WAUSAU - Sometimes a steamroller and a piece of fabric is all you need to create a masterpiece.
"Today we're taking visual arts to a whole other level using a steamroller to print over-sized woodblocks that have been carved by area high school students this spring." said Woodson Art Museum Director, Kathy Foley.
Colorado artist Sherrie York says this heavy undertaking started when she had a talk with one of the curators at the Woodson Art Museum.
"She asked me what the largest print I had ever done and because I print with my hand, I don't use a press." Colorado artist, Sherrie York said.
"In my regular work I told her well, about this big, but one of these days I would like to do something really big. You know, steamroller size."
So a steamroller it was, but she couldn't do it on her own.
Local students pitched in.
"It was a hard process because with woodcuts you make a mistake, you can't fix it," said DC Everest Art teacher, Melissa Clay Reissmann.
"You just have to incorporate it into the designs."
"A lot of the pieces had lots of details. We had just really tiny tools that weren't the sharpest," DC Everest student, Katie Koenig said.
"So it took forever to carve everything out and outline everything make sure you cut out all the right parts."
While a steamroller may be extreme, this method is pretty common.
"If you've ever used a rubber stamp, or made a potato print, you understand the basic principal of relief printing." York said.
While anyone can say they used a stamp, not may can say their work of art was made with a steamroller.
MINOCQUA - Heading back to school makes many students stress about what they are going to wear, especially when it comes to that first day look. And educators at one Northwoods school want their students to know that dressing for success, is more important than dressing to fit in.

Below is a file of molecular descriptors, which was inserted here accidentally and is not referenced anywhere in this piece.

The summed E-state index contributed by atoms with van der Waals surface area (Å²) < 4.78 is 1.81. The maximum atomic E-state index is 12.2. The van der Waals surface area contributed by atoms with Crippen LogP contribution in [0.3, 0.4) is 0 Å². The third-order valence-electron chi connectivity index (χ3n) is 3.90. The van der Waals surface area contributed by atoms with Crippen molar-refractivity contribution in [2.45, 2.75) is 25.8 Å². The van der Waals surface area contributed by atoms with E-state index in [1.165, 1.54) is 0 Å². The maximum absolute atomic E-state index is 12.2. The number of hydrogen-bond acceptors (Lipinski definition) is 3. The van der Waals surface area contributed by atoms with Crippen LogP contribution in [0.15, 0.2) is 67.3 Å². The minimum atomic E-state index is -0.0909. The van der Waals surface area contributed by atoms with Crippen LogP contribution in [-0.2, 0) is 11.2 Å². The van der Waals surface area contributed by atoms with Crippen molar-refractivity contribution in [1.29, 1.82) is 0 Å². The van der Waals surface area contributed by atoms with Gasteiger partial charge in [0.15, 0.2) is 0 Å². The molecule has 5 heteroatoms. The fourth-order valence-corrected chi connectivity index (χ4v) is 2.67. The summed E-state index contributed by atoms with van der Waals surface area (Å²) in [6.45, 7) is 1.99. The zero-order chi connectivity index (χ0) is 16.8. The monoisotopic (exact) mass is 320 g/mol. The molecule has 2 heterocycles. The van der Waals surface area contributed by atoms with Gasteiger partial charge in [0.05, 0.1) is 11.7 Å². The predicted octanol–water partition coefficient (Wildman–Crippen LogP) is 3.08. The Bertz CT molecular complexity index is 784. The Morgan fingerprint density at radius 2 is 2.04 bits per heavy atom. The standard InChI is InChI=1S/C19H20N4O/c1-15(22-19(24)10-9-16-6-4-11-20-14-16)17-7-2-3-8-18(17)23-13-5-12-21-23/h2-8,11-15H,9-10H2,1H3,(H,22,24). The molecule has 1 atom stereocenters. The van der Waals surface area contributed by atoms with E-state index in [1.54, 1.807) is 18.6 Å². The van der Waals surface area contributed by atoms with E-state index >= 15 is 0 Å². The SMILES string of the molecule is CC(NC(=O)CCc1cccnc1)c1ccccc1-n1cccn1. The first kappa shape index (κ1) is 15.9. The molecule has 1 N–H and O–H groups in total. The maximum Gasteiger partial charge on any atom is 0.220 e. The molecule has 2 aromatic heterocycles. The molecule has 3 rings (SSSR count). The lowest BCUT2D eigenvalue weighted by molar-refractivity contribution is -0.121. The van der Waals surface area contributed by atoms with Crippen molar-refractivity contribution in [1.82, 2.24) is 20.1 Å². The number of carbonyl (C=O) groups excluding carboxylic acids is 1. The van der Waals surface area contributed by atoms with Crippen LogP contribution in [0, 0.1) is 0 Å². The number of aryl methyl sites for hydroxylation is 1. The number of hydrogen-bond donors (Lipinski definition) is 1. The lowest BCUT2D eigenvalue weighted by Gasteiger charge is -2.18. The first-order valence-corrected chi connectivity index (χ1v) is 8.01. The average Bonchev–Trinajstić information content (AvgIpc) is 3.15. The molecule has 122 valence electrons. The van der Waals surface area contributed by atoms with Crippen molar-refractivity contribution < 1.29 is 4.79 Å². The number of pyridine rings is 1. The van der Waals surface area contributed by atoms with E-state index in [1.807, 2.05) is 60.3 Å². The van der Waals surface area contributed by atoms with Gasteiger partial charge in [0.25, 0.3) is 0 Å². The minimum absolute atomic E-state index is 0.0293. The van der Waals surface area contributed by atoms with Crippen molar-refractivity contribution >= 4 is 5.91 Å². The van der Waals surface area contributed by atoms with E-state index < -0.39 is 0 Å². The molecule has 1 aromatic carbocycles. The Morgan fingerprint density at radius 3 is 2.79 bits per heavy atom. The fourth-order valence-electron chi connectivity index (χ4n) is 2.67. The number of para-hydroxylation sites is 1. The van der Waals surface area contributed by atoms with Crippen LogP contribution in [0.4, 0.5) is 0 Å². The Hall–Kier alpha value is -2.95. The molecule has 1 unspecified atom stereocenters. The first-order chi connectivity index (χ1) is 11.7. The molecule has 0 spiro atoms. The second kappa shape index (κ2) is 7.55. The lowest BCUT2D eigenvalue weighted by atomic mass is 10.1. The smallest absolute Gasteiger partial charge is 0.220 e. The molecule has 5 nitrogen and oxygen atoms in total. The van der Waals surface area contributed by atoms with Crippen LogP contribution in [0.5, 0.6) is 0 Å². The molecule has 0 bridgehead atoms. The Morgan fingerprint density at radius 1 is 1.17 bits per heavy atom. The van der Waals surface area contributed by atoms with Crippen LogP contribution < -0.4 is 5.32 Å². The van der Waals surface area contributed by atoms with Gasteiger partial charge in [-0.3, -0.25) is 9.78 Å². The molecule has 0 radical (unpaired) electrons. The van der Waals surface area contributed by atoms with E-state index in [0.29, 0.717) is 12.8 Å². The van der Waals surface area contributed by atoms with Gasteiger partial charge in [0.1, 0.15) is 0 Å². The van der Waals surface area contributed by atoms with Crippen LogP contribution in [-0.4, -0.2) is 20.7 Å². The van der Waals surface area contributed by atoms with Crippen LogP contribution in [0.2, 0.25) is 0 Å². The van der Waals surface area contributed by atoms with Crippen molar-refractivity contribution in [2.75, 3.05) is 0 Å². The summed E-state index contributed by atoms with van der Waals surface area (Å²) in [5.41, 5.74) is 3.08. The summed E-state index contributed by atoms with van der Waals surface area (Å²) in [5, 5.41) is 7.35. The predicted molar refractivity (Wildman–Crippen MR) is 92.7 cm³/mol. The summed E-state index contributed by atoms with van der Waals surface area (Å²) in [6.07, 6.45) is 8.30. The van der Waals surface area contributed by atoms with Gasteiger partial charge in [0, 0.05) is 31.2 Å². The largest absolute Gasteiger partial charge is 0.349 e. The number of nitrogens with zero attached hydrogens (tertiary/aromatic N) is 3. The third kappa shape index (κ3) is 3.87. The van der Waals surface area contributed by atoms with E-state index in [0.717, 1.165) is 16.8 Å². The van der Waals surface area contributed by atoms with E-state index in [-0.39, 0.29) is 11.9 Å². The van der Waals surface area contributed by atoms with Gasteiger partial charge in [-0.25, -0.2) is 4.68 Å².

At Lakeland Union High School, the dress code is designed to promote making wise fashion choices. Administrators say they want students to get in the routine of dressing, as if they're going to work.
"We're teaching them how to get ready for college and how to get ready for a career that they're going to be going into, 'career and college readiness', we want to make sure that they understand 'dressing for success', and a lot of times we spend a lot of time talking from that point of view," said Lakeland Union High School principal Jim Bouche.
Lakeland Union High School doesn't require uniforms, but they do have specific guidelines in place. They don't spell out what students can wear, but instead tell them what they can't. The overall goal is to keep kids focused in class.
WAUSAU - The First Thursday means more than just a day in Wausau. It's a chance for stores to stay open later, and bring people downtown. The theme for the fourth, 2015 installment focused on live art in the Wausau River District and 400 Block.
For Wausau's Valerie Berkely, it gave her the chance to get others in touch with art.
Berkely greeted people passing by with a "Hi, I teach painting here" during the occasion outside the Center for the Visual Arts in Wausau.
RHINELANDER - This year the PotatoFest in Rhinelander will still have the favorites, like the French Fry Frenzy and Polka Sunday.
But there will also be a few new additions like a beanbag toss tournament, and potato pantyhose bowling.
"The pantyhose bowling that's where you wear a pantyhose on your head and it's filled with a potato, and then you have to swing your head to knock pins, or knock the ball down to knock the pins over," said DRI Executive Director Maggie Steffen.
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